Following intravascular injection, RenoCal-76 is rapidly transported through the bloodstream to the kidneys and is excreted unchanged in the urine by glomerular filtration. When urinary tract obstruction is severe enough to block glomerular filtration, the agent appears to be excreted by the tubular epithelium.
Renal accumulation is sufficiently rapid so that the period of maximal opacification of the renal passages may begin as early as five minutes after injection. In infants and small children excretion takes place somewhat more promptly than in adults, so that maximal opacification occurs more rapidly and is less sustained. The normal kidney eliminates the contrast medium almost immediately. In nephropathic conditions, particularly when excretory capacity has been altered, the rate of excretion varies unpredictably, and opacification may be delayed for 30 minutes or more after injection; with severe impairment opacification may not occur. Generally, however, the medium is concentrated in sufficient amounts and promptly enough to permit a thorough evaluation of the anatomy and physiology of the urinary tract. After intramuscular injection, the contrast agent is promptly absorbed and normally reaches the renal passages within 20 to 60 minutes.
Intravascular injection of diatrizoate also opacifies those vessels in the path of flow of the medium, permitting visualization until the circulating blood dilutes the concentration of the medium. Thus selective angiography may be performed following injection directly into veins or arteries.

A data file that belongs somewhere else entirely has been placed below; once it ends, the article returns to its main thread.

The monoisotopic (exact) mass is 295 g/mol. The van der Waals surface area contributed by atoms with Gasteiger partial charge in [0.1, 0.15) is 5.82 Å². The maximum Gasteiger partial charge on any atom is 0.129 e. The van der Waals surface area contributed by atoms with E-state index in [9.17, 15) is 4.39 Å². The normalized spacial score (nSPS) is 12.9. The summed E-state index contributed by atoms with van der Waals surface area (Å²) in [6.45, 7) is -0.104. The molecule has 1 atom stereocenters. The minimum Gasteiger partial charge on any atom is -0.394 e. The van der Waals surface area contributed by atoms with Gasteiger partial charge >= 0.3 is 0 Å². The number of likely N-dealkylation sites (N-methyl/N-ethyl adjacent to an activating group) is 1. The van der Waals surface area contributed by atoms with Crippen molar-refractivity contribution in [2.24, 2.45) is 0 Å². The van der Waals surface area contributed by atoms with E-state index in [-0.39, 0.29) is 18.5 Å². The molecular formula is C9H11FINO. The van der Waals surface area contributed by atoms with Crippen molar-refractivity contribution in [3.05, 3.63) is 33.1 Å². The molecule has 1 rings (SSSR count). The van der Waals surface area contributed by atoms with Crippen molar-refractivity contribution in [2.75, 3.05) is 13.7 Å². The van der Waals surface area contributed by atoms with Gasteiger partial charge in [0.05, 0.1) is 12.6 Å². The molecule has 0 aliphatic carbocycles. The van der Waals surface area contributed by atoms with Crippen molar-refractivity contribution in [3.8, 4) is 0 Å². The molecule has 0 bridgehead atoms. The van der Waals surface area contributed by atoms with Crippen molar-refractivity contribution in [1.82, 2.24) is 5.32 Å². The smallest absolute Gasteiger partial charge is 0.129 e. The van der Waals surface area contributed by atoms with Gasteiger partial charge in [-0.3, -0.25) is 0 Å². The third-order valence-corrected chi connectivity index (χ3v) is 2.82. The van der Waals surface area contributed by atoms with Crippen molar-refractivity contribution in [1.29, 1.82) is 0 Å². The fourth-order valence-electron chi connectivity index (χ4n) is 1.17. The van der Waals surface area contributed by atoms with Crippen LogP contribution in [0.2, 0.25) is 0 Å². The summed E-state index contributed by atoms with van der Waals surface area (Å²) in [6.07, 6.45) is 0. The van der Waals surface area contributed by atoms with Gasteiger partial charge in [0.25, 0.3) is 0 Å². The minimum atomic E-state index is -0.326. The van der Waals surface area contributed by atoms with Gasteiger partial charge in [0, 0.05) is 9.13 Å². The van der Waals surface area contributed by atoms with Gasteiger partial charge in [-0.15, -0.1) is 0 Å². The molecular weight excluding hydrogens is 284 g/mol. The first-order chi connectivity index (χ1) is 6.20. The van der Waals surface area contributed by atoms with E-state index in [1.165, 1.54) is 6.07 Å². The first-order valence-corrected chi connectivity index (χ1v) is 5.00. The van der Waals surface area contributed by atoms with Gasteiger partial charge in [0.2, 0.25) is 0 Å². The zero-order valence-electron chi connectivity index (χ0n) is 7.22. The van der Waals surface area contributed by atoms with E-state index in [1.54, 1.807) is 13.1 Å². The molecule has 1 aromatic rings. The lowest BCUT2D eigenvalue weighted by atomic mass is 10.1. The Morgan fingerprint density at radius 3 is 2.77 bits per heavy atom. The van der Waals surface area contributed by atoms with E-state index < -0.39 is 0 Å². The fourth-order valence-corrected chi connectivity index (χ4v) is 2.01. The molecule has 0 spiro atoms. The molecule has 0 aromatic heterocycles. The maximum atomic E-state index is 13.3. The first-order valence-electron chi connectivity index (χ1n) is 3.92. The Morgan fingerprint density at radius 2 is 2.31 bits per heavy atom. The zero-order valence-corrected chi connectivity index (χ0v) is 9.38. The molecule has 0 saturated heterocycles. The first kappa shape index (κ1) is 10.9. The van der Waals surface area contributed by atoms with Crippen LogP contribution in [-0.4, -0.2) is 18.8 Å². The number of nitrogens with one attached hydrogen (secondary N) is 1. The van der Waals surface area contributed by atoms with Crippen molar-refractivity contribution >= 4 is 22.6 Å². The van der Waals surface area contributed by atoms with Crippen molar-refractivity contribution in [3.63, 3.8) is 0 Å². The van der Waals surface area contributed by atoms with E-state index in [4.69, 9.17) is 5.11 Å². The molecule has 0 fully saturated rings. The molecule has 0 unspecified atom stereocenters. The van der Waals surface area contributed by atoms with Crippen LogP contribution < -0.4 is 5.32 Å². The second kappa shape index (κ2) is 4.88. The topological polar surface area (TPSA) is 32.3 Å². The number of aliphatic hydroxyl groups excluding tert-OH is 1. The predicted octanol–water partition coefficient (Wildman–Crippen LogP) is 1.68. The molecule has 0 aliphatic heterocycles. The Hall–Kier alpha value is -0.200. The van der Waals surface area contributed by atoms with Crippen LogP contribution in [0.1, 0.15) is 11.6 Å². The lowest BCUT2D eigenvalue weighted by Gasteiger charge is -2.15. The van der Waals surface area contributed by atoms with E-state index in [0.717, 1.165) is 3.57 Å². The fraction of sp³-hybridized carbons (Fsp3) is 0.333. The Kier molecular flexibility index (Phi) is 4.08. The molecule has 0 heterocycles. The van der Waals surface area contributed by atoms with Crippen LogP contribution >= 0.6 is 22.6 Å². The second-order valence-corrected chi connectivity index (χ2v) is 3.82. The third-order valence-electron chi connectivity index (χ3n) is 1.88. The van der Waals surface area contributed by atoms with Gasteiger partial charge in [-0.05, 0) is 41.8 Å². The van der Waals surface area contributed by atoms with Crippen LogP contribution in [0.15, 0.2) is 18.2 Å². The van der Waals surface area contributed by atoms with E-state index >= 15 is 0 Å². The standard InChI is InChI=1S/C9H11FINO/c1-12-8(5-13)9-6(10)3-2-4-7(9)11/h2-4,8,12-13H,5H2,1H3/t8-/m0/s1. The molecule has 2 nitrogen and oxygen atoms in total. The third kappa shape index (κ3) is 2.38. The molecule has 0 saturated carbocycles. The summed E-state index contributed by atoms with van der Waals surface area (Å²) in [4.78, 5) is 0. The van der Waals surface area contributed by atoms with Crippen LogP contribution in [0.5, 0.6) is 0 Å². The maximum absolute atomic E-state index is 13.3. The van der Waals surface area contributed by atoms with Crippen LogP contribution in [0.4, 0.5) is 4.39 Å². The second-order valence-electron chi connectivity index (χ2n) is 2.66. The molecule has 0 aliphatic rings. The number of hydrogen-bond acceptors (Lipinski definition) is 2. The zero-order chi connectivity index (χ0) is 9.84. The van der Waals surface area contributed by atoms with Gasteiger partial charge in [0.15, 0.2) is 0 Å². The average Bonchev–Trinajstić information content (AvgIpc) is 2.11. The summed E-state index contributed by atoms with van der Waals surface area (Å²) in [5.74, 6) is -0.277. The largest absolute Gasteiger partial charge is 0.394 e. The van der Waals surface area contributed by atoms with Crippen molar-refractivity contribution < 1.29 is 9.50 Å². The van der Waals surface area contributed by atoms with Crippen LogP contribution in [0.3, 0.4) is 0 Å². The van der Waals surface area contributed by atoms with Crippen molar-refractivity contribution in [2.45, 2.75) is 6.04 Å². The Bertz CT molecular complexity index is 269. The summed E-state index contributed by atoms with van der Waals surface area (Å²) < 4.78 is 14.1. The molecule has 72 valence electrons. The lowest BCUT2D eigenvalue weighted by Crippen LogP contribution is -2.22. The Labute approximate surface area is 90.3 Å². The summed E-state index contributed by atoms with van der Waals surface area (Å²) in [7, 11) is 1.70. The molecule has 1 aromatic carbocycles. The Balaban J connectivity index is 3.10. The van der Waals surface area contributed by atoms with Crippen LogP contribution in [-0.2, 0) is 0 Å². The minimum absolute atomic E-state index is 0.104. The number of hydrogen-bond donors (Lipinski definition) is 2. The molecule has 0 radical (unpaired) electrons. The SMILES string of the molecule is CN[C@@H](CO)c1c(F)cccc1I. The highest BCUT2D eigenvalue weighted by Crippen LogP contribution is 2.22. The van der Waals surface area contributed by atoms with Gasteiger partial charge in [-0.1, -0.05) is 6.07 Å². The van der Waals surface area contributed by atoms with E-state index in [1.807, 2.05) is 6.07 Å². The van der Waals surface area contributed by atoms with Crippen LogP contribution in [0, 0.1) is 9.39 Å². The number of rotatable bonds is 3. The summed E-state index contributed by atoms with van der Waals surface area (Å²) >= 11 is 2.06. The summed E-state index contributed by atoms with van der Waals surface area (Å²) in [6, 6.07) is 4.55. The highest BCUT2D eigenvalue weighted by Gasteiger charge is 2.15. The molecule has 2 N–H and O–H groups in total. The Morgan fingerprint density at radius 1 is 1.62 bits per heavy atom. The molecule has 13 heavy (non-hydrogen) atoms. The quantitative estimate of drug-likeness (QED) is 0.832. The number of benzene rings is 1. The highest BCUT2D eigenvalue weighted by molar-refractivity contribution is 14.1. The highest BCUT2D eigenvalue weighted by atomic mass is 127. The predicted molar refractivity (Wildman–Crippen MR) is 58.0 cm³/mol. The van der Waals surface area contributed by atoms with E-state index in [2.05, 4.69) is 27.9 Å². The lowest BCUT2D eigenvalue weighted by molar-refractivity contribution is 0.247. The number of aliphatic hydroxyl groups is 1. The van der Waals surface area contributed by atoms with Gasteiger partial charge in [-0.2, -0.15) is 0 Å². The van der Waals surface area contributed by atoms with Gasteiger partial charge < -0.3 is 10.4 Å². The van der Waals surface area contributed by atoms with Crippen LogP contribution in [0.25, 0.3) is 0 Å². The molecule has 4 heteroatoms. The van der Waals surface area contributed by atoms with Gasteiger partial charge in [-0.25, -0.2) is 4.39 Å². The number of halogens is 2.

RenoCal-76 enhances computed tomographic brain scanning through augmentation of radiographic efficiency. The degree of enhancement of visualization of tissue density is directly related to the iodine content in an administered dose; peak iodine blood levels occur immediately following rapid injection of the dose. These levels fall rapidly within five to ten minutes. This can be accounted for by the dilution in the vascular and extracellular fluid compartments which causes an initial sharp fall in plasma concentration. Equilibration with the extracellular compartments is reached in about ten minutes; thereafter, the fall becomes exponential. Maximum contrast enhancement frequently occurs after peak blood iodine levels are reached. The delay in maximum contrast enhancement can range from five to forty minutes, depending on the peak iodine levels achieved and the cell type of the lesion. This lag suggests that radiographic contrast enhancement is at least in part dependent on the accumulation of iodine within the lesion and outside the blood pool, although the mechanism by which this occurs is not clear. The radiographic enhancement of nontumoral lesions, such as arteriovenous malformations and aneurysms is probably dependent on the iodine content of the circulating blood pool.